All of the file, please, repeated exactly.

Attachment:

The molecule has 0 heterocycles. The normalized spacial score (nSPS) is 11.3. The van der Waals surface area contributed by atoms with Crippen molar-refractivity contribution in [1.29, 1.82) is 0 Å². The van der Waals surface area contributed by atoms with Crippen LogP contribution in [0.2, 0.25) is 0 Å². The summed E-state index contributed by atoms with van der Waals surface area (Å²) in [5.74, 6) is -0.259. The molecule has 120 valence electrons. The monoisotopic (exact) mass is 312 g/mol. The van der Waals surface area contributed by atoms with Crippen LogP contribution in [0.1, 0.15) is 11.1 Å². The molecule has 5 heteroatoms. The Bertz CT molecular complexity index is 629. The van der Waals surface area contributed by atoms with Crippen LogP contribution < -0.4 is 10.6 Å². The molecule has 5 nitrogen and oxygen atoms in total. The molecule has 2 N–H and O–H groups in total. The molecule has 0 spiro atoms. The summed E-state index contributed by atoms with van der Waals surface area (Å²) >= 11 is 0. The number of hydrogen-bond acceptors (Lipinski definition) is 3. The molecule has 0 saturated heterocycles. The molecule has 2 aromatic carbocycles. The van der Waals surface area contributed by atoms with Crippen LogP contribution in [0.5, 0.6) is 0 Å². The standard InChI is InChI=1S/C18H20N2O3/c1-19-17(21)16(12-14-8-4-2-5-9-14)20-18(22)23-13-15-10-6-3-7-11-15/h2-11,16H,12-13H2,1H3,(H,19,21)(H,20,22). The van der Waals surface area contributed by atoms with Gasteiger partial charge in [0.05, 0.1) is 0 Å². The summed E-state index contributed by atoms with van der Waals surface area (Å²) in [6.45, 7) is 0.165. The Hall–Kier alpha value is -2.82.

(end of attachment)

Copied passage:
The molecule has 0 heterocycles. The normalized spacial score (nSPS) is 11.3. The van der Waals surface area contributed by atoms with Crippen molar-refractivity contribution in [1.29, 1.82) is 0 Å². The van der Waals surface area contributed by atoms with Crippen LogP contribution in [0.2, 0.25) is 0 Å². The summed E-state index contributed by atoms with van der Waals surface area (Å²) in [5.74, 6) is -0.259. The molecule has 120 valence electrons. The monoisotopic (exact) mass is 312 g/mol. The van der Waals surface area contributed by atoms with Crippen LogP contribution in [0.1, 0.15) is 11.1 Å². The molecule has 5 heteroatoms. The Bertz CT molecular complexity index is 629. The van der Waals surface area contributed by atoms with Crippen LogP contribution < -0.4 is 10.6 Å². The molecule has 5 nitrogen and oxygen atoms in total. The molecule has 2 N–H and O–H groups in total. The molecule has 0 spiro atoms. The summed E-state index contributed by atoms with van der Waals surface area (Å²) >= 11 is 0. The number of hydrogen-bond acceptors (Lipinski definition) is 3. The molecule has 0 saturated heterocycles. The molecule has 2 aromatic carbocycles. The van der Waals surface area contributed by atoms with Crippen LogP contribution in [0.5, 0.6) is 0 Å². The standard InChI is InChI=1S/C18H20N2O3/c1-19-17(21)16(12-14-8-4-2-5-9-14)20-18(22)23-13-15-10-6-3-7-11-15/h2-11,16H,12-13H2,1H3,(H,19,21)(H,20,22). The van der Waals surface area contributed by atoms with Gasteiger partial charge in [0.05, 0.1) is 0 Å². The summed E-state index contributed by atoms with van der Waals surface area (Å²) in [6.45, 7) is 0.165. The Hall–Kier alpha value is -2.82.